Ahead of the reading of the 2023 Budget Statement and Economic Policy, the Finance Minister faced stiff opposition from Members of Parliament from the Minority group in Parliament. The NDC MPs went ahead to trigger a censure process against the Minister. The group insisted that many Ghanaian and foreign investors alike had lost faith in the ability of the Finance Minister to lead the country’s economic restructuring process.
Some NPP MPs, numbering 98, felt the similar sentiments. They however did not support the censure process but had however threatened to boycott the budgetary processes. But for the last minute intervention of the party, they would have followed through on their threats.
The embattled Minister, November 24, 2022, presented the 2023 budget statement on the Floor of Parliament. A section of Ghanaians believe that the embattled minister’s involvement in the budget affects the credibility of the policy and financial document.
John Paul Danka, a member of the NDC’s Upper East Regional Communication Team shared these sentiments when he spoke on A1 Radio’s Day Break Upper East Show yesterday, November 28, 2022.
“If we are made to understand the budget of a republic or the state has to do with the financial and economic policies of the government, which also creates the enabling environment for businesses to strive, then, credibility is key. Here’s the case that the same team that Parliament, the citizenry and the investor community have lost confidence in is still coming before us with the same face telling us that this is what they think they can do. How do we trust them? I mean, we have not moved,” he said.
On the substance of the budget, Mr. Danka explained, “I was expecting something aggressive.” In Mr. Danka’s opinion, the budget does nothing to address the concerns of the ghanaian people in the short and immediate term.
“I was thinking that considering the fact that we are in a crisis, what might have happened during the mid-year budget review until the very moment, we should have been getting a crisis budget. A budget with a smaller incubation period and can survive the budget lifecycle of a year. Here’s the case, this is a normal budget. Nothing there suggests that we are cutting the gestation period of our policies. Is there one budget policy that would not outlive the budget lifecycle?”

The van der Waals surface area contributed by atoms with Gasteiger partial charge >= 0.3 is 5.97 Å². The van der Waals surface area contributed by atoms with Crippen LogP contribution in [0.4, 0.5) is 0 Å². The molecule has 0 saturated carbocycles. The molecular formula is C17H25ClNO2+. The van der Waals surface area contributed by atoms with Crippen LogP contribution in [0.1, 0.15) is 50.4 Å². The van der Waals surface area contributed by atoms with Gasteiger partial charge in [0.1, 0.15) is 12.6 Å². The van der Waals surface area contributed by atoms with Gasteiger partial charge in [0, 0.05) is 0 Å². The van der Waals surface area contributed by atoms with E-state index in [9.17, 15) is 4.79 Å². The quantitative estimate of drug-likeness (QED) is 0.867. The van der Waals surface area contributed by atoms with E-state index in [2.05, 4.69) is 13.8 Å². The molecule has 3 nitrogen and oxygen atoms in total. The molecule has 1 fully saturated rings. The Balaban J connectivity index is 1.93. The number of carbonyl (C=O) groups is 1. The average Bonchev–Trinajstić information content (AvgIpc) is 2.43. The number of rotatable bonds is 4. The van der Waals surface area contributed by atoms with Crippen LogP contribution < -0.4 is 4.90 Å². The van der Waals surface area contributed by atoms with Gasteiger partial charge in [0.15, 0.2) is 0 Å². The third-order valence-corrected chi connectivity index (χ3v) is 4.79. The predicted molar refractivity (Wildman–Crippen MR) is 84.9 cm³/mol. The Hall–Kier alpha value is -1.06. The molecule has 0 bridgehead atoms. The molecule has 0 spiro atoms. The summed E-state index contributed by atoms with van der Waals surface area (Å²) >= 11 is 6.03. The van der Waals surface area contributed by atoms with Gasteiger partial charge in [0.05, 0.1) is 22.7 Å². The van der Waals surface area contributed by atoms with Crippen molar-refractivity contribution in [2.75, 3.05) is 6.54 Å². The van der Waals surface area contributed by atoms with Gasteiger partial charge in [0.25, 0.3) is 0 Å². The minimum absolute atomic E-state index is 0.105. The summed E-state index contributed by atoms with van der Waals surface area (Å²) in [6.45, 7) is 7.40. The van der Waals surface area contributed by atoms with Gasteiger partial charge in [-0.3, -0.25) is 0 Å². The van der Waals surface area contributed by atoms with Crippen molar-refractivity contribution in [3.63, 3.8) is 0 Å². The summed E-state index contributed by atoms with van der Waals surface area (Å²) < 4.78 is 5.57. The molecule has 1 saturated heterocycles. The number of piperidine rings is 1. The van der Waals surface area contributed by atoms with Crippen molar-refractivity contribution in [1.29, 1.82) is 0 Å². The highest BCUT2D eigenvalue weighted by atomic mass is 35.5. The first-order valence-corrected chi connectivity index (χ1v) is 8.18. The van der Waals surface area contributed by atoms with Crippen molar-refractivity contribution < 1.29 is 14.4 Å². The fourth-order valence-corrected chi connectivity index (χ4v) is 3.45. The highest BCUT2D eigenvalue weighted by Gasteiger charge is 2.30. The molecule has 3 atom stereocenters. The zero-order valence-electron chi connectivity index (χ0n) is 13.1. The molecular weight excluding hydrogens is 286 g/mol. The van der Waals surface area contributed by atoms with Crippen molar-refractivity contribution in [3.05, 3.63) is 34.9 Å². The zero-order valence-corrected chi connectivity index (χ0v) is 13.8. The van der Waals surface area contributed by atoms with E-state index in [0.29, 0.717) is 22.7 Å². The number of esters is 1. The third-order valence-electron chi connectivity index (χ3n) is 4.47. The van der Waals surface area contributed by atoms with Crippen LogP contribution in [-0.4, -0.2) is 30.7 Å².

Using YouStart as an example, he asked, “when would one go and apply, queue, go for an interview and get that money to come and set up [a processing factory] to feed into the system quickly? It doesn’t work that way,” he said.
According to the 2023 Budget Statement and Economic Policy, the government hopes to implement measures to boost local production, substitute exports and restructure the economy.
“To boost local productive capacity, we will among others: cut the imports of public sector institutions that rely on imports either for inputs or consumption by 50% and will work with the Ghana Audit Service and the Internal Audit Agency to ensure compliance; support the aggressive production of strategic substitutes, including the list disclosed at the President’s last address to the nation; Support large-scale agriculture and agribusinesses interventions through the Development Bank Ghana and ADB Bank; introduce policies for the protection and incubation newly formed domestic industries to allow them to make the goods produced here competitive for local consumption and also for exports. To promote exports, we will among others: expand our productive capacity in the real sector of the economy and actively encourage the consumption of locally produced rice, poultry, vegetable oil and fruit juices, ceramic tiles among others.”
Source: A1radioonline.com|101.1MHz|Mark Kwasi Ahumah Smith|Ghana